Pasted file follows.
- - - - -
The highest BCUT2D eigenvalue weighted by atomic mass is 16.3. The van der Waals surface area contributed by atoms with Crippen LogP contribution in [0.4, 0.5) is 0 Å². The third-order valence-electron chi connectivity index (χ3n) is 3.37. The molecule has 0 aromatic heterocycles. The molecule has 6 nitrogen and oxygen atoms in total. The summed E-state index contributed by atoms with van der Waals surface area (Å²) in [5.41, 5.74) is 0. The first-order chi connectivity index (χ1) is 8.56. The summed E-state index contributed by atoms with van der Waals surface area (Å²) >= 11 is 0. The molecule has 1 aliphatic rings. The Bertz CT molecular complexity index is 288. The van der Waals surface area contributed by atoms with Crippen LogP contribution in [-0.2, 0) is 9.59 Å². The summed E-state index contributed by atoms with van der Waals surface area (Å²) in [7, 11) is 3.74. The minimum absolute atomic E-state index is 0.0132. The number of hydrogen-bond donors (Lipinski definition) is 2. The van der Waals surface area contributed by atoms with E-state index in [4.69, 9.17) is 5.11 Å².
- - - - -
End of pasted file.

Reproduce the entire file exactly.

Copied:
The highest BCUT2D eigenvalue weighted by atomic mass is 16.3. The van der Waals surface area contributed by atoms with Crippen LogP contribution in [0.4, 0.5) is 0 Å². The third-order valence-electron chi connectivity index (χ3n) is 3.37. The molecule has 0 aromatic heterocycles. The molecule has 6 nitrogen and oxygen atoms in total. The summed E-state index contributed by atoms with van der Waals surface area (Å²) in [5.41, 5.74) is 0. The first-order chi connectivity index (χ1) is 8.56. The summed E-state index contributed by atoms with van der Waals surface area (Å²) >= 11 is 0. The molecule has 1 aliphatic rings. The Bertz CT molecular complexity index is 288. The van der Waals surface area contributed by atoms with Crippen LogP contribution in [-0.2, 0) is 9.59 Å². The summed E-state index contributed by atoms with van der Waals surface area (Å²) in [7, 11) is 3.74. The minimum absolute atomic E-state index is 0.0132. The number of hydrogen-bond donors (Lipinski definition) is 2. The van der Waals surface area contributed by atoms with E-state index in [4.69, 9.17) is 5.11 Å².